Family-Level Continuities in Childbearing in Low-Fertility Societies

  • Michael Murphy
  • Duolao Wang


A number of studies of populations in earlier generations haveshown that fertility patterns of parents and children arepositively correlated, although the relationship is frequentlydesignated as `weak'. Models that may be used to investigate theways in which patterns of demographic behaviour persist betweengenerations are considered. The principal frameworks used arefitting of simulation and multi-level models. The data sourcesutilised are the 1986 ISSP co-ordinated series of surveys onsocial networks, the country files for Italy, Norway and Polandfrom the UNECE co-ordinated FFS programme, and the US NationalSurvey of Families and Households which contains particularlyrich information on the experience of demographic events acrossdifferent generations. We find that the relationship betweenfertility of successive generations is becoming stronger withtime, and that it is now of a comparable order of magnitude towidely-used conventional covariates such as educational level. This intergenerational relationship cannot be explained bydifferential fertility across socio-economic groups. Reasons whythe strength of the relationship has been understated and theimplications of results from such analyses are discussed.


Educational Level Public Finance Early Generation Successive Generation Demographic Event 
These keywords were added by machine and not by the authors. This process is experimental and the keywords may be updated as the learning algorithm improves.


Unable to display preview. Download preview PDF.

Unable to display preview. Download preview PDF.


  1. Anderton, D. L., Tsuya, N. O., Bean, L. L. and Mineau, G. P., 1987. 'Intergenerational transmission of relative fertility and life course patterns', Demography 24: 467–480.Google Scholar
  2. Berent, J., 1953. 'Relationship between family sizes of the successive generations', Milbank Memorial Fund Quarterly Bulletin 31: 39–50.Google Scholar
  3. Bumpass, L. L. and Kelly Raley, R., 1995. 'Redefining single-parent families: cohabitation and changing family reality', Demography 32(1): 97–109.Google Scholar
  4. Easterlin, R. A., 1980. Birth and Fortune: The Impact of Numbers on Personal Welfare. Basic Books, New York.Google Scholar
  5. Finch, J., 1989. 'Kinship and friendship', in R. Jowell, S. Witherspoon and L. Brook (eds), British Social Attitudes: Special International Report. Gower, Aldershot, 87–103.Google Scholar
  6. Goldstein, H., 1995. Multilevel Statistical Models, 2nd edn. Edward Arnold, London.Google Scholar
  7. Hastie, T. and Tibsharani, R., 1990. Generalised Additive Models. Chapman and Hall, London.Google Scholar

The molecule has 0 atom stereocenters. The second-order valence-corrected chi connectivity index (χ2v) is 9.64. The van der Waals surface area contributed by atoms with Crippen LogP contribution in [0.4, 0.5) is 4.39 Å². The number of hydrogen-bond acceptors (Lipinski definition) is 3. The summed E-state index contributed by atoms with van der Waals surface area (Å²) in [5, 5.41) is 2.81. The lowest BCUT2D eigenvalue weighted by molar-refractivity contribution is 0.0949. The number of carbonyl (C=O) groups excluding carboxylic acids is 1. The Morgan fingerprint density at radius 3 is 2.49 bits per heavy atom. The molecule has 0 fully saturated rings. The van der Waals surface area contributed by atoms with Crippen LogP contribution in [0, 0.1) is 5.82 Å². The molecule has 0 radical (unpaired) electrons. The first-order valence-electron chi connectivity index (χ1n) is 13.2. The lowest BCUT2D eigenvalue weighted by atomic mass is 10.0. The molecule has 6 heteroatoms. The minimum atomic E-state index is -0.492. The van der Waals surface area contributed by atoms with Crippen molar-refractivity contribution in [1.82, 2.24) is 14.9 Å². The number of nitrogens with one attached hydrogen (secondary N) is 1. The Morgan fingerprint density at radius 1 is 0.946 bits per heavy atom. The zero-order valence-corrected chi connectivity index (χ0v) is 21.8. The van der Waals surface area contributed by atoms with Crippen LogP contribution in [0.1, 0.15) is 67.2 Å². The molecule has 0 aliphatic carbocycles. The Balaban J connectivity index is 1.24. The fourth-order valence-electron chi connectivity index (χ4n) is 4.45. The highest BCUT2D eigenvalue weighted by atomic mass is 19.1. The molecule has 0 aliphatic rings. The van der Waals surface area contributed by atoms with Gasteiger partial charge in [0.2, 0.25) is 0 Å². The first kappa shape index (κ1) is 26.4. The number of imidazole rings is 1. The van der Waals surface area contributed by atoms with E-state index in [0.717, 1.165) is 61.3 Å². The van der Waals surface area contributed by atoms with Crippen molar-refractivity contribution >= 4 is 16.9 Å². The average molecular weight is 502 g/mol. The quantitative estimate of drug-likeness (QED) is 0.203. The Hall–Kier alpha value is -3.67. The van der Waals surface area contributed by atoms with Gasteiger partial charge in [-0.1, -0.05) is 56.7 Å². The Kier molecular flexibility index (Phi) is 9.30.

8. Höllinger, F. and Haller, M., 1990. 'Kinship and social networks in modern societies: a cross-national comparison among seven nations', European Sociological Review 6(2): 103–124.Google Scholar
  9. Johnson, J. and Stokes, C. S., 1976. 'Family size in successive generations. The effects of birth order, intergenerational change in life styles, and familial satisfaction', Demography 13: 175–187.Google Scholar
  10. Kantner, J. F. and Potter, R.G., 1954. 'social and psychological factors affecting fertility: XXIV. The relationship of family size in two successive generations', Milbank Memorial Fund Quarterly 32: 294–311.Google Scholar
  11. Kohler, H-P., Rodgers, J. L. and Christensen, K., 1999. 'Is fertility behavior in our genes? Findings from a Danish twin study', Population and Development Review 25: 253–288.Google Scholar
  12. Mayer, K-U., Featherman, D. L., Kelvin Selber, L. and Colbjørnsen, T., 1989. 'Class mobility during the working life: a comparison of Germany and Norway', in M. L. Kohn (ed), Cross-National Research in Sociology. Sage Publications, Newbury Park, 218–239.Google Scholar
  13. McDaniel, A., 1996. 'Fertility and racial stratification', in J. B. Casterline, R. D. Lee and K. A. Foote (eds), Fertility in the United States: New policies, New Theories. Supplement to Population and Development Review 22. New York: The Population Council, New York, 134–150.Google Scholar
  14. Murphy, M., 1987. 'Differential family formation in Great Britain', Journal of Biosocial Science 19: 463–485.Google Scholar
  15. Murphy, M., 1999, 'Is the relationship between fertility of parents and children really weak?', Social Biology 46(1–2): 122–145.Google Scholar
  16. Murphy, M. and Sullivan, O., 1985. 'Housing tenure and family formation in contemporary Britain', European Sociological Review 1: 230–243.Google Scholar
  17. Murphy, M. and Wang, D., 1998. 'Demographic and socio-economic influences on patterns of leaving home in postwar Britain', Demography 35(3): 293–305.Google Scholar
  18. Pearson, K. and Lee, A., 1899. 'On the inheritance of fertility in mankind', Philosophical Transactions of the Royal Society of London. Series A 192: 282–330.Google Scholar
  19. Preston, S. H., 1976. 'Family sizes of children and family sizes of women', Demography 13: 105–114.Google Scholar
  20. Prioux, F., 1993. 'Aspects régionaux de la formation de la famille et de l'illégitimité en Autriche', Population (May-June) 48(3): 711–734.Google Scholar
  21. Pullum, T. W. and Wolf, D. A., 1991. 'Correlations between frequencies of kin', Demography 28: 391–409.Google Scholar
  22. Schafer, J. L., 1997. Analysis of Incomplete Multivariate Data. Chapman and Hall, London.Google Scholar
  23. Sulloway, F., 1996. Born to Rebel. Little Brown and Co., London.Google Scholar
  24. Wang, D. and Murphy, M., 1998. 'Covariates of infant mortality in China: an exploratory approach', Social Biology 45: 21–38.Google Scholar

Copyright information

© Kluwer Academic Publishers 2001

Authors and Affiliations

  1. 1.Population Studies, Department of Social PolicyLondon School of EconomicsLondonUK
  2. 2.Population Studies, Department of Social PolicyLondon School of EconomicsLondonUK

Personalised recommendations